RBI Should Allow Rupee To Depreciate a Bit, Find Its Natural Balance: SBI
Moneylife Digital Team 28 September 2022
Even as the Indian rupee has depreciated, to trade at an all-time low of 81.93 against the US dollar after the surge in the dollar index on Wednesday, State Bank of India (SBI) feels that the Reserve Bank of India (RBI) should allow the domestic currency to depreciate a bit further and find its natural balance. 
 
In a report, Dr Soumya Kanti Ghosh, group chief economic adviser of SBI, says, "We believe a limited period of rupee depreciation might be a better way to wade through the current period of turbulence. It must be mentioned that even as the dollar index has surged by 17.1% since the Russia-Ukraine war broke out, the rupee has only depreciated by 7.8%, indicating the RBI has been leaning against the wind in terms of managing the currency and it may pay off now with a little bit of leaning with the wind, though only to an extent."
 
In recent times, selling by foreign investor class has accelerated with extreme uncertainty as investors shun asset classes en masse, preferring the relative security of cash. However, SBI says the Indian markets have performed much better. 
 
"Specifically, the rupee has been holding remarkably well with RBI intervention supporting in the market. This is in sharp contrast to the 2013 taper tantrum crisis when the rupee was witness to significant volatility for a prolonged stretch of time," it says.
 
According to the report, the non-deliverable forward (NDF) for three-month tenure shows that three months forward rate for US dollar (USD) and Indian rupee (INR) pair is now over Rs82 per dollar. NDF is a short-term, cash-settled forwards contract that investors use to trade in currencies in an offshore market.
 
"Interestingly, the NDF market had factored a breach of Rs80 barriers from August. The implied yield on INR in the NDF is currently in the range of 4.25%. The yield is steadily rising from mid-August implying depreciation pressure on the rupee going forward," SBI points out.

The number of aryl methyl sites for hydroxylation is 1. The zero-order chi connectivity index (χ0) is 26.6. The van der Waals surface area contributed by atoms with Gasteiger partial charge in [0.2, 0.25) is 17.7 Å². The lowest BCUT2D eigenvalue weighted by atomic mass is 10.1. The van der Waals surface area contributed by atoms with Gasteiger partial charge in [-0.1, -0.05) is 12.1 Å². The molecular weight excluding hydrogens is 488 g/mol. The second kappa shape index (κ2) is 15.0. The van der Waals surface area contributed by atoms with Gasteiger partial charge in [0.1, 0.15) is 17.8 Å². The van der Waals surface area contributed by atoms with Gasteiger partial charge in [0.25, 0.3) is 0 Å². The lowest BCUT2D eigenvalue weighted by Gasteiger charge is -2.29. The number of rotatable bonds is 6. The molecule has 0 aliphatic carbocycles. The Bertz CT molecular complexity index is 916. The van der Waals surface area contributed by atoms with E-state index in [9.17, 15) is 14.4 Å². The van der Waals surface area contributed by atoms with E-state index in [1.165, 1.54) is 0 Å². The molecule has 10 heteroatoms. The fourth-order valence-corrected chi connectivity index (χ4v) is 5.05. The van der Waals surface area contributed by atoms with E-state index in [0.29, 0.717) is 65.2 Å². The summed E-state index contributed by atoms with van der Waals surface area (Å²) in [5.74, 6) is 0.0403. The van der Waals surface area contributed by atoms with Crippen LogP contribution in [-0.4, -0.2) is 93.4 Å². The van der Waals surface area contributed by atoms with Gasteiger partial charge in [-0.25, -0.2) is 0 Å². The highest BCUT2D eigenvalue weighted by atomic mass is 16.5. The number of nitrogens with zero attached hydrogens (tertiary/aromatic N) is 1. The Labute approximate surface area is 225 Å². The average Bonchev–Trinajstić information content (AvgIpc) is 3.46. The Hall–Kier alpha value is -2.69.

Dr Ghosh also highlights the relentless pounding of global financial markets in recent weeks that has bought into sharp focus the dilemma that central banks are facing across economies in terms of stabilising the currency. "The bond rates against a rate cycle of US Federal Reserve (Fed) that now is likely to go beyond the earlier estimates."
 
"The rout in bonds markets globally has been exacerbated by the long road to contain runaway inflation, as central banks tighten the seatbelt to continue rate hikes spree, though Indian bond yields have been remarkably contained with even the latest state development loan (SDL) auctions of Rs27,000 crore going off smoothly," he says.
 
Investors are looking at elevated rates through 2023, dampening their appetite across asset classes, the SBI report says. "One of the possible reasons for the sharp increase in US bond yields that is having a material impact on emerging markets could be the sell-off in US securities by economies along with USD to protect domestic currencies."
 
SBI says, until now, countries are protecting their currencies with the depletion of forex (FX) reserves. FX reserves of China and Singapore declined by more than US$100bn (billion) in just six months. Even in the case of India, FX reserves has declined by US$86bn to US$546bn from their highs last year.
 
In the report, the group chief economic adviser of SBI also points out that there is no simple rule to augment capital flows by the RBI in the current scenario. "One possibility in the context of recent efforts by RBI to settle trade transactions in a non-dollar currency like Rouble is that if central banks come together and agree to peg the currency pair RUB/INR, making it agnostic to exchange fluctuation. In principle, exchange rate fluctuation has to be accounted for by the RBI to make the scheme successful."
 
According to Dr Ghosh, the fear of recession in India is unfounded. He says, "Amongst so many indicators, the performance of equity markets also substantiates this fact. While the foreign equity markets' year-to-date (YTD) decline in 2022 is in the range of 20%-30%, in the case of India, the decline is merely 3.5%. Not even Indian markets are the lowest loss generators; they are stable also. Hence, in 2022 so far, Indian equities have shown resilience relative to most of the advanced economies and peers from the emerging market economies (EME)."
 
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